What strikes you first about Red Sings from Treetops is the artwork. A whimsical blend of mixed media with playful bits of text integrated into the design, the artwork is a delight. And it subtly points to the other star of this charming children’s book — the words.
Ah, the glorious words!
- “Purple pours into summer evenings one shadow at a time…”
- “Yellow slips goldfinches their spring jackets. Yellow shouts with light!”
- “Green waits in the hearts of trees, feeling the earth turn.”
Every line in this book is truly a treat for the ears. A feast of figurative language, the book uses personification, metaphor, simile and even onomatopoeia in its colorful journey through the year.
For our big idea we decided to focus on the personification. Personification is the giving of human qualities to non-human things. In the case of Red Sings from Treetops, colors are personified, but any inanimate object will do, Another illustration is in the Langston Hughes poem, “April Rain Song.”
I made a handy printable to walk you through our project. After reading the book, we talked a bit about personification and what things we see in spring. Then we chose a color. We quickly moved on to forming our sentences, but the verb list is available for selection as well.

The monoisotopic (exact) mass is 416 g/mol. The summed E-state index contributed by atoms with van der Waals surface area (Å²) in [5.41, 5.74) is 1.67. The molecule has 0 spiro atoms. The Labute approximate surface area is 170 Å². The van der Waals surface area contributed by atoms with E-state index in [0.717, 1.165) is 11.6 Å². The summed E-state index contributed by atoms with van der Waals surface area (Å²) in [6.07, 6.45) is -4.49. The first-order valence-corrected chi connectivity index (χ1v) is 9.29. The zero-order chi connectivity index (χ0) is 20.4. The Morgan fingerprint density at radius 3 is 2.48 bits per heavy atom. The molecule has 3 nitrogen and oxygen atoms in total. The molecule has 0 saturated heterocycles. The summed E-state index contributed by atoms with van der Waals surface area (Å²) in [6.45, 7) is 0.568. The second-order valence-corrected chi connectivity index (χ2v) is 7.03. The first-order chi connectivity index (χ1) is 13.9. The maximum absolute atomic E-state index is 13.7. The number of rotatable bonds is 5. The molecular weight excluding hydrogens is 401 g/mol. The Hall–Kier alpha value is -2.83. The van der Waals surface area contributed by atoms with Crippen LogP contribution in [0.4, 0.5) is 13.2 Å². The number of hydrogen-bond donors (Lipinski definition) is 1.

Olivia could not stop at just one. Occasionally I made a suggestion or two, but by the end she was joyfully coming up with new lines very quickly. Here are some of hers:
- Orange and black dances from flower to flower.
- Brown hoots in the night sky trees.
- Red hides under leaves ripe and juicy.
And mine: Pink dressed in petals and adorned the arm of her leafy suitor.
Next, inspired by the Southern Hodgepodge Spring Art Tutorials, we decided to do our drawings in chalk pastels. Tricia has been encouraging me to try chalk pastels with the kids — she promised the mess wouldn’t be too much, and she was right. It was totally doable with a pack of baby wipes nearby.
Though the things we wanted to draw were not in the book, we took the plunge and tried some of the blending techniques we saw on our own drawings.
Then, in a small mixed media attempt, we printed our lines and pasted them on the pictures. Wa-la! We were both pretty pleased with how these turned out, despite our artistic limitations. It was good fun anyway.
Supplies for Spring Pastels and Personification
Spring Art Tutorials — if you were stuck for a topic to write about, it would be ok to start with one of these tutorials and then work your way back to the figure of speech based on your picture.
Part of the Book and a Big Idea series for Spring sponsored by iHomeschool Network. Check out all the other great ideas.